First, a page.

Don’t just serve up info-- create a thoughtful menu for each learner and make relevant and useful content available.
Strategy: This is one you’re probably already using - and if not, you should be. Retrieval practice is basically just asking questions!
Retrieval practice can be as simple as using flashcardsflash cards or multiple choice questions that make learners recall information instead of just re-reading material. By answering the question, you’re forcing yourself to mentally rehearse what you would do in the real world when you need to access that information. Every time you do this, the pathways in your brain become stronger and the memory becomes easier to find.
Why: Asking and answering questions, while it may seem too easy to bother with, is actually one of the most fundamental interactions in our eLearning toolbox. Even directly after reading the material, having to answer a question about it is the first step in consolidating a free-floating fact into long-term memory.
How: The artistry in designing questions for an eLearning course comes in providing the right level of scaffolding and support as people progress through the material. Make sure the challenge is appropriate: low-stakes questions throughout the course will help people understand the content better.
A final note: this point only discusses questions that aid comprehension and recall. Questions can have other purposes too of course, like reflection, connection, and collaboration.
4) Spaced Learning
Strategy: Spaced learning is the practice of repeating something learners over time instead of repeating it immediately. Research suggests that this strategy helps learners refresh their knowledge and strengthen their memory of the content.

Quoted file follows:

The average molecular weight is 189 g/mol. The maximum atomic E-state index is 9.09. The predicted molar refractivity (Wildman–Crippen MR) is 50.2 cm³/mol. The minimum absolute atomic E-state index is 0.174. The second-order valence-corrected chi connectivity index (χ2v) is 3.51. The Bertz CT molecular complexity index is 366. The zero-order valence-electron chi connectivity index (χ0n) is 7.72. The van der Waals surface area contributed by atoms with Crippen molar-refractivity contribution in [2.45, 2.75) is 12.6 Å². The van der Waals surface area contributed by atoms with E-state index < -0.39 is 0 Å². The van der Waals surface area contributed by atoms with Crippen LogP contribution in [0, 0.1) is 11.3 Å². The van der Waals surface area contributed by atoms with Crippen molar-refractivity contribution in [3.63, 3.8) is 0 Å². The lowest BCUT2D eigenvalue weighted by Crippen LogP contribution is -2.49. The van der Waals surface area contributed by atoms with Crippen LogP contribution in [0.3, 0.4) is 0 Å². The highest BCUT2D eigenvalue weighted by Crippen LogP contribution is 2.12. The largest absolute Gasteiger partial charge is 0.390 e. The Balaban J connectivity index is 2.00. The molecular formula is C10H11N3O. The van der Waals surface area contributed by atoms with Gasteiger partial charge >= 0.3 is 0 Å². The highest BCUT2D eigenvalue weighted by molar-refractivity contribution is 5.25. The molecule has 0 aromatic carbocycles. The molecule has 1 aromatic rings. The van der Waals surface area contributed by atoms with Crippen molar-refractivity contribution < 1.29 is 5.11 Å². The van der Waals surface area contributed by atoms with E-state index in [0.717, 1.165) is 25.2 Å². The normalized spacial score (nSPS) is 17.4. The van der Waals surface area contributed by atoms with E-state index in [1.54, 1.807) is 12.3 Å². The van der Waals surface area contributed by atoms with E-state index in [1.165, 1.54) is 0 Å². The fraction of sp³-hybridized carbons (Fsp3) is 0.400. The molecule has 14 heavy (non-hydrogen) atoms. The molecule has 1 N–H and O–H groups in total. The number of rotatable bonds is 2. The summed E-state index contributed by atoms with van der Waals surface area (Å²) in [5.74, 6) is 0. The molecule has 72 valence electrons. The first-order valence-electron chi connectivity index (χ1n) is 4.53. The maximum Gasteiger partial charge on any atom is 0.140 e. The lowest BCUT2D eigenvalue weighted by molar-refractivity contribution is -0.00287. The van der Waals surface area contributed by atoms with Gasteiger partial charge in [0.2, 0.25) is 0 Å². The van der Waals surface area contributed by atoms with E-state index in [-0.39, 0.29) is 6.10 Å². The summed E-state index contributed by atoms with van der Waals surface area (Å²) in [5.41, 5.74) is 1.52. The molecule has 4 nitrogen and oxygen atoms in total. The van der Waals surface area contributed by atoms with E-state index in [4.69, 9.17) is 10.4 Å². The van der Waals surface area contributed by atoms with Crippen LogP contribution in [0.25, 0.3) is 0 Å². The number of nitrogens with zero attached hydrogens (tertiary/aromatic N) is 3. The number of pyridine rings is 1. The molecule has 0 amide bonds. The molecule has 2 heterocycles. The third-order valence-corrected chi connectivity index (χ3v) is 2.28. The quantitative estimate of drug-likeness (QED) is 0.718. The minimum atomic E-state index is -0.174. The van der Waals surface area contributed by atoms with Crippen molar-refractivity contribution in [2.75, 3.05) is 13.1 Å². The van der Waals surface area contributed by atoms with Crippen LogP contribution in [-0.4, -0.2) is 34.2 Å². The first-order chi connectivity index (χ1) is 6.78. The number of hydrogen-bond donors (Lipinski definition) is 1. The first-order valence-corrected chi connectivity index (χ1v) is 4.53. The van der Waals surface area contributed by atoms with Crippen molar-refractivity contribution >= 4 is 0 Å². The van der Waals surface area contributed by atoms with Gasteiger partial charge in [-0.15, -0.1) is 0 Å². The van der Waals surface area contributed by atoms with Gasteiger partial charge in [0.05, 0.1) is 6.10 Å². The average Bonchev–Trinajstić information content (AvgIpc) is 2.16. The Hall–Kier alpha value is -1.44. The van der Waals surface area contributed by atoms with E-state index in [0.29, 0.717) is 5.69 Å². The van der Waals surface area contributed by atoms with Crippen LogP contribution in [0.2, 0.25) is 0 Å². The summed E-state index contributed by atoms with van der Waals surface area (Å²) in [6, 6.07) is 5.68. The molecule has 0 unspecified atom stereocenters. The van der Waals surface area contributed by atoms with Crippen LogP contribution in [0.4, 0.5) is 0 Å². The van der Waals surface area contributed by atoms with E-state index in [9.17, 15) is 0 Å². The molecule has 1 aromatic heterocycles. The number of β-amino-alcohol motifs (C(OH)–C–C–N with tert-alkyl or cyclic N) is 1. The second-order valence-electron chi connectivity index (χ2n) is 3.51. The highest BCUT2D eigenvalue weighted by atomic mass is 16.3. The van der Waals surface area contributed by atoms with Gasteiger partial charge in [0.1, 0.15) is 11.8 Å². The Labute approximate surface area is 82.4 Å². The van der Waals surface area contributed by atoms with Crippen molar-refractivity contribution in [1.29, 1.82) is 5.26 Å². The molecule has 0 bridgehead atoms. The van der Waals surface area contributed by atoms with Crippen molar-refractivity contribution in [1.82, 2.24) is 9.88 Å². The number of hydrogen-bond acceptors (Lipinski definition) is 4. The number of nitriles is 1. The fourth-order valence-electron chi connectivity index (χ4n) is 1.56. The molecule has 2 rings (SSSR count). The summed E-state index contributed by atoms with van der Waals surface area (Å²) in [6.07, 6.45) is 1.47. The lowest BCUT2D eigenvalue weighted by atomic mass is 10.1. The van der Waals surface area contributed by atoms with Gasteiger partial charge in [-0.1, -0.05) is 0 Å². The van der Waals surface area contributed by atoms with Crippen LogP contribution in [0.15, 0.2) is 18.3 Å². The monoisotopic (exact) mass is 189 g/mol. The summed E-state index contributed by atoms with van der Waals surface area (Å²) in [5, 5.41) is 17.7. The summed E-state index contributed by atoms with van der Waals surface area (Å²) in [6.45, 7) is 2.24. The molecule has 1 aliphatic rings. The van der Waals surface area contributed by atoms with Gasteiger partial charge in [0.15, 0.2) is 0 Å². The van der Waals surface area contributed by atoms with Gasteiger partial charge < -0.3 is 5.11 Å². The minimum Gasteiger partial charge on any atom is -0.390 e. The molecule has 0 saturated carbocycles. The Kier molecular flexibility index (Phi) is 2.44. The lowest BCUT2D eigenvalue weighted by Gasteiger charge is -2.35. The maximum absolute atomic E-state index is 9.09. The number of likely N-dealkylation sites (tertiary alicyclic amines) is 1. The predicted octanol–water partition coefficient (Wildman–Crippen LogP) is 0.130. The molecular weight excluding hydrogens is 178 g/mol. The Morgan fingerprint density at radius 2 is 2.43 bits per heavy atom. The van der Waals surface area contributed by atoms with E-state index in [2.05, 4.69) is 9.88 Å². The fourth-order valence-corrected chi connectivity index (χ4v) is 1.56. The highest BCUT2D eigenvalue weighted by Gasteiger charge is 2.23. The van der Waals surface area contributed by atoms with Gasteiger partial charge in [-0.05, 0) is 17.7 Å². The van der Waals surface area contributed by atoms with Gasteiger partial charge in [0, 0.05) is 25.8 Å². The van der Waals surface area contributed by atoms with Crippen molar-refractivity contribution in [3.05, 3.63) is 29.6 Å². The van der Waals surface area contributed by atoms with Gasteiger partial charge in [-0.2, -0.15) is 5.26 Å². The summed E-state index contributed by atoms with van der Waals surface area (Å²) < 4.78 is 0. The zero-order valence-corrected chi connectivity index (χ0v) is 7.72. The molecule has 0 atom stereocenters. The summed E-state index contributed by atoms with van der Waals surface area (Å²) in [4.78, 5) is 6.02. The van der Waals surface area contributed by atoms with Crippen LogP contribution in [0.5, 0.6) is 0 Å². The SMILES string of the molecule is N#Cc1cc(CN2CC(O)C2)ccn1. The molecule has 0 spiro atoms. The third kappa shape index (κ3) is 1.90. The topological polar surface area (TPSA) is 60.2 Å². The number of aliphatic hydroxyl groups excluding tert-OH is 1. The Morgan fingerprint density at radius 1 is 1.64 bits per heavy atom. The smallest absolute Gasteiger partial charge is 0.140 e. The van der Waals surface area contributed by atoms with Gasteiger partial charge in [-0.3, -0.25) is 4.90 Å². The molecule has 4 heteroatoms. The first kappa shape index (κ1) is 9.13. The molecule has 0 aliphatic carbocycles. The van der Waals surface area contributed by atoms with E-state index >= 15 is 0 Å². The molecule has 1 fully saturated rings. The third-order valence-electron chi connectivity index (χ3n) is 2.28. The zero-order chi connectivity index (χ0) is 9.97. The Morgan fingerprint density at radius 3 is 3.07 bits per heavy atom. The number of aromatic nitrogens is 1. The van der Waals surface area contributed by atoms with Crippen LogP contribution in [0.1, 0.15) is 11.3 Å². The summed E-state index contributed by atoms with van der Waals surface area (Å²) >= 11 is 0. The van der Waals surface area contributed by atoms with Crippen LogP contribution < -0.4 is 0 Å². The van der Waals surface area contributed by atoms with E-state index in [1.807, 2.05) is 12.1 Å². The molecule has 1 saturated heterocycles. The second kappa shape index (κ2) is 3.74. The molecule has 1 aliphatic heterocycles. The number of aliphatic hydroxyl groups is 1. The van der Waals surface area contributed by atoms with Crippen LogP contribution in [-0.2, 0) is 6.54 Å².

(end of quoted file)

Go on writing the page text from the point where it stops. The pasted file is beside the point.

How does it work? Present learners recaps of learned information at specific intervals (days, weeks, or months after the first learning event). The recap sessions present more opportunities to the learners to fill the gaps in learning.
You also need to implement regular study/review breaks within your lessons. Three eLearning sessions of five minutes each, with 10-minute breaks in between, is the standard, but this can be altered depending on subject matter. For example, tougher topics that need longer sessions may also need a longer break for improved comprehension. In eLearning courses, timed breaks can be included to force online learners to pause and do something different in between modules.
Traditionally, Instructional Designers pick the single best way to present the same point, but when we use the spaced learning approach, you have to come up with multiple angles.
Why: According to the findings from experiments with spaced learning, people tend to retain and recall more and forget less of what they had learned when the learning is spaced across time and repeated during the teaching session. The forgetting curve has a gentler slope in this case, and as per statistics gleaned from over 800 experiments, learning using the spaced repetition method improves long-term retention by 200 percent.
When: A spaced approach can be a great follow up to a single training event, but entire courses can also be structured around this approach. This can be great if you don’t want to take employees away from their jobs for too long at one time. It’s also perfect for busy learners who like to use mobile devices to learn in short bursts.
Strategy: Giving learners feedback is critical for both education and motivation. Informative, tailored, and instructional feedback is good but intrinsic feedback is usually better.
Why: Make sure your learners know why their answers were right or wrong and give them the opportunity to see real consequences of their choices. This will help to inform them and encourage them.
Putting learning objectives into a real-world scenario and showing the consequences of the learner’s actions provides context and makes the learning more meaningful, leading overall to better recollection and application.
How: If your learners are advanced enough, you may make your point just by showing them the consequences and then giving them the opportunity to find out what they did wrong. Let them have another chance before you provide instructional feedback.
If your learners are at a more rudimentary level, they may learn best when instructional feedback appears right alongside the intrinsic feedback.
What Instructional Design strategies are you using? How are they working out? Let us know in the comments below!